MIE Distinguished Seminar Series: Robert Carpick, University of Pennsylvania | Nanoscale Factors Controlling Friction and Lubrication: From 2D Materials to Engine Oil*

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Date/Time
October 12, 2018
2:00pm-3:00pm

Location
Mechanical Engineering Building, MC102


Nanoscale Factors Controlling Friction and Lubrication: From 2D Materials to Engine Oil

New insights into friction and lubrication from atomic force microscopy (AFM) are presented. First, nanocontacts with 2-dimensional materials like graphene are discussed, where friction depends on the number of layers. An initial model attributing this to puckering [1] is now enhanced by molecular dynamics (MD) simulations showing a strong role of energy barriers due to interfacial pinning and commensurability [2]. I will then discuss very recent results where AFM is used to develop new insights into practical lubrication mechanisms. We study zinc dialkyldithiophosphates (ZDDPs), which are highly effective anti-wear additive molecules used nearly universally in engine oils. We developed a novel AFM-based approach for visualizing and quantifying the formation of ZDDP anti-wear films in situ at the nanoscale. Film growth depends exponentially on temperature and stress, which can explain the known graded-structure of the films. Our findings provide new insights into the mechanisms of formation of ZDDP derived anti-wear films and the control of lubrication in automotive applications [3].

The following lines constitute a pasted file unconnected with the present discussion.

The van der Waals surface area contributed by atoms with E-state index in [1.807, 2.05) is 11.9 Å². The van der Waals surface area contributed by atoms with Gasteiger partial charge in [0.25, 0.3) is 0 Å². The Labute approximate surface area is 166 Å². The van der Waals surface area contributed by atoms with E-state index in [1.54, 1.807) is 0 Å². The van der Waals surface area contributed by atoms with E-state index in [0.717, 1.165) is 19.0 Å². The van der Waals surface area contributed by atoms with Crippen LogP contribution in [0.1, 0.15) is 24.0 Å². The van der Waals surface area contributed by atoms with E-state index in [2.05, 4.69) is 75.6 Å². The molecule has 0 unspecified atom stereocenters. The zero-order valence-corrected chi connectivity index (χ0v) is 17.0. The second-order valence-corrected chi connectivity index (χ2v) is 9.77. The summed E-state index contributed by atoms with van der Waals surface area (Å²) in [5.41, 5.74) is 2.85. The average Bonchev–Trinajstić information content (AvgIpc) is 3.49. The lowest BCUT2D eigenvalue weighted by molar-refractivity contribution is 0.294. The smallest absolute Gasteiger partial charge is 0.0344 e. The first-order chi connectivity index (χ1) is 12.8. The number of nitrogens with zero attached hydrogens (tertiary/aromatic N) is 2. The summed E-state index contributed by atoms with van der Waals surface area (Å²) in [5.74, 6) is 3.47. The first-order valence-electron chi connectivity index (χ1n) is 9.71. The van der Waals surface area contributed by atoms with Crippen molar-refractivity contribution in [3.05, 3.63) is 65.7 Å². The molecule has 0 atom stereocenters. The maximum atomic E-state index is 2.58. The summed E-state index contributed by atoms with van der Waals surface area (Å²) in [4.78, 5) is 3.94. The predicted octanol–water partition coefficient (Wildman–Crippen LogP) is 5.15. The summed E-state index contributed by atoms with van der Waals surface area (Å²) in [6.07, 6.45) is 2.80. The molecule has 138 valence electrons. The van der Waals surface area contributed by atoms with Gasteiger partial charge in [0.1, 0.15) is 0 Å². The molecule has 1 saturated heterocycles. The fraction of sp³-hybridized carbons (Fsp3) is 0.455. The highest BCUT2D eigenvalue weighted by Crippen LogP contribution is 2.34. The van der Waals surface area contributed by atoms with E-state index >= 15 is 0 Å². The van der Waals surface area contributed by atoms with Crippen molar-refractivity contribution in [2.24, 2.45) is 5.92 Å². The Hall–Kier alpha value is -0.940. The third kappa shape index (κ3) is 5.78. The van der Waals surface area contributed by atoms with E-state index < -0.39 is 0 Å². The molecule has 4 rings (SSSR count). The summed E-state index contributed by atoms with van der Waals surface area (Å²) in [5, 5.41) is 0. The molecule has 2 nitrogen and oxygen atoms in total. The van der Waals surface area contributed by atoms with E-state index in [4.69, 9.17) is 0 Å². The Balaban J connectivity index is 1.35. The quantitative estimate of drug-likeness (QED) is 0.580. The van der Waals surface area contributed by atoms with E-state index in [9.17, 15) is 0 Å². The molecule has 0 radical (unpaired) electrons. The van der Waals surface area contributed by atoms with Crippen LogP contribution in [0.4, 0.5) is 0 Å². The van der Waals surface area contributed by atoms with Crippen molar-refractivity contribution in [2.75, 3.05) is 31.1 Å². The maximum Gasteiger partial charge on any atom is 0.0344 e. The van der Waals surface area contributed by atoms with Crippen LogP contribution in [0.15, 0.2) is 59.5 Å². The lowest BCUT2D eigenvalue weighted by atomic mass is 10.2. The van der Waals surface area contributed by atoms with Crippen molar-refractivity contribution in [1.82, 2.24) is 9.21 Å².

[1] C. Lee et al. Frictional Characteristics of Atomically-Thin Sheets. Science, 328, 76 (2010).

[2] S. Li et al. The Evolving Quality of Frictional Contact with Graphene. Nature 539, 541 (2016).

[3] N.N. Gosvami et al. Mechanisms of Antiwear Tribofilm Growth Revealed in situ by Single Asperity Sliding Contacts, Science, 348, 102 (2015).